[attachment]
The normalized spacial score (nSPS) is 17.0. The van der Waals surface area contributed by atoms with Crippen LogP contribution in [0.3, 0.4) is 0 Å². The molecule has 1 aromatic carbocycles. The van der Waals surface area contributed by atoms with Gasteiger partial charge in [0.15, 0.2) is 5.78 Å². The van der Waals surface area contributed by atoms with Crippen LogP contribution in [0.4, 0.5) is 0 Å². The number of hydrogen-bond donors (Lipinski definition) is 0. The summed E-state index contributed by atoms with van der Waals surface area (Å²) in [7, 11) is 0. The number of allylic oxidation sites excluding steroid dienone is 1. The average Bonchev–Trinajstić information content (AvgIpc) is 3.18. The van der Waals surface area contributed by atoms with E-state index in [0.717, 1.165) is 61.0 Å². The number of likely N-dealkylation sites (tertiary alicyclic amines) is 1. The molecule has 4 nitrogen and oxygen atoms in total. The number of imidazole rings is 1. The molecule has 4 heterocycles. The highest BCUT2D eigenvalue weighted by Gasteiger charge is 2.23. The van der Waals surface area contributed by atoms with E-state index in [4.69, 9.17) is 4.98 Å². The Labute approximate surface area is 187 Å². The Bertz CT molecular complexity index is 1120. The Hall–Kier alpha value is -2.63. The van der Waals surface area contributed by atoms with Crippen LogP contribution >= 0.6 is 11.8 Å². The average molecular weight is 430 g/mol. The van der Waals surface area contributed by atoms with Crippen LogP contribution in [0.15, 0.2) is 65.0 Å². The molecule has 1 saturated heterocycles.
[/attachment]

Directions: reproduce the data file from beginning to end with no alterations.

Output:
The normalized spacial score (nSPS) is 17.0. The van der Waals surface area contributed by atoms with Crippen LogP contribution in [0.3, 0.4) is 0 Å². The molecule has 1 aromatic carbocycles. The van der Waals surface area contributed by atoms with Gasteiger partial charge in [0.15, 0.2) is 5.78 Å². The van der Waals surface area contributed by atoms with Crippen LogP contribution in [0.4, 0.5) is 0 Å². The number of hydrogen-bond donors (Lipinski definition) is 0. The summed E-state index contributed by atoms with van der Waals surface area (Å²) in [7, 11) is 0. The number of allylic oxidation sites excluding steroid dienone is 1. The average Bonchev–Trinajstić information content (AvgIpc) is 3.18. The van der Waals surface area contributed by atoms with E-state index in [0.717, 1.165) is 61.0 Å². The number of likely N-dealkylation sites (tertiary alicyclic amines) is 1. The molecule has 4 nitrogen and oxygen atoms in total. The number of imidazole rings is 1. The molecule has 4 heterocycles. The highest BCUT2D eigenvalue weighted by Gasteiger charge is 2.23. The van der Waals surface area contributed by atoms with E-state index in [4.69, 9.17) is 4.98 Å². The Labute approximate surface area is 187 Å². The Bertz CT molecular complexity index is 1120. The Hall–Kier alpha value is -2.63. The van der Waals surface area contributed by atoms with Crippen LogP contribution >= 0.6 is 11.8 Å². The average molecular weight is 430 g/mol. The van der Waals surface area contributed by atoms with Crippen LogP contribution in [0.15, 0.2) is 65.0 Å². The molecule has 1 saturated heterocycles.